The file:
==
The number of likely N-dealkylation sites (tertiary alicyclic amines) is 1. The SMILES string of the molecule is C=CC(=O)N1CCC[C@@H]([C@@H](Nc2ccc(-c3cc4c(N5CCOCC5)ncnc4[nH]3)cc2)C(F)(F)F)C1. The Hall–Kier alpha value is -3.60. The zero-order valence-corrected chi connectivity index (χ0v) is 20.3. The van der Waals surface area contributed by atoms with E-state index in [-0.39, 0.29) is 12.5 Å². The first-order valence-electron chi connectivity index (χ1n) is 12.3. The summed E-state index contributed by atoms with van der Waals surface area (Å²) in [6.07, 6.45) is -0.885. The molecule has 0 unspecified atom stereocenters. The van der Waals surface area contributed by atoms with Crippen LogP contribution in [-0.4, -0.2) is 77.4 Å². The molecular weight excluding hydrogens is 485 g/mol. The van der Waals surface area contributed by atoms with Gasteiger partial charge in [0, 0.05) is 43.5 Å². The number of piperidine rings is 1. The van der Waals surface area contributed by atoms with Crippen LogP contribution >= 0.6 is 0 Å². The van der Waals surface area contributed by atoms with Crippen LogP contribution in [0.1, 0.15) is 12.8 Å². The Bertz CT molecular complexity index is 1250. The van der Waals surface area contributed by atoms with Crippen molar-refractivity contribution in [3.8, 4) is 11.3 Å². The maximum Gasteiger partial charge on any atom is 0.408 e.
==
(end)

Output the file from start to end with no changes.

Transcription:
The number of likely N-dealkylation sites (tertiary alicyclic amines) is 1. The SMILES string of the molecule is C=CC(=O)N1CCC[C@@H]([C@@H](Nc2ccc(-c3cc4c(N5CCOCC5)ncnc4[nH]3)cc2)C(F)(F)F)C1. The Hall–Kier alpha value is -3.60. The zero-order valence-corrected chi connectivity index (χ0v) is 20.3. The van der Waals surface area contributed by atoms with E-state index in [-0.39, 0.29) is 12.5 Å². The first-order valence-electron chi connectivity index (χ1n) is 12.3. The summed E-state index contributed by atoms with van der Waals surface area (Å²) in [6.07, 6.45) is -0.885. The molecule has 0 unspecified atom stereocenters. The van der Waals surface area contributed by atoms with Crippen LogP contribution in [-0.4, -0.2) is 77.4 Å². The molecular weight excluding hydrogens is 485 g/mol. The van der Waals surface area contributed by atoms with Gasteiger partial charge in [0, 0.05) is 43.5 Å². The number of piperidine rings is 1. The van der Waals surface area contributed by atoms with Crippen LogP contribution >= 0.6 is 0 Å². The van der Waals surface area contributed by atoms with Crippen LogP contribution in [0.1, 0.15) is 12.8 Å². The Bertz CT molecular complexity index is 1250. The van der Waals surface area contributed by atoms with Crippen molar-refractivity contribution in [3.8, 4) is 11.3 Å². The maximum Gasteiger partial charge on any atom is 0.408 e.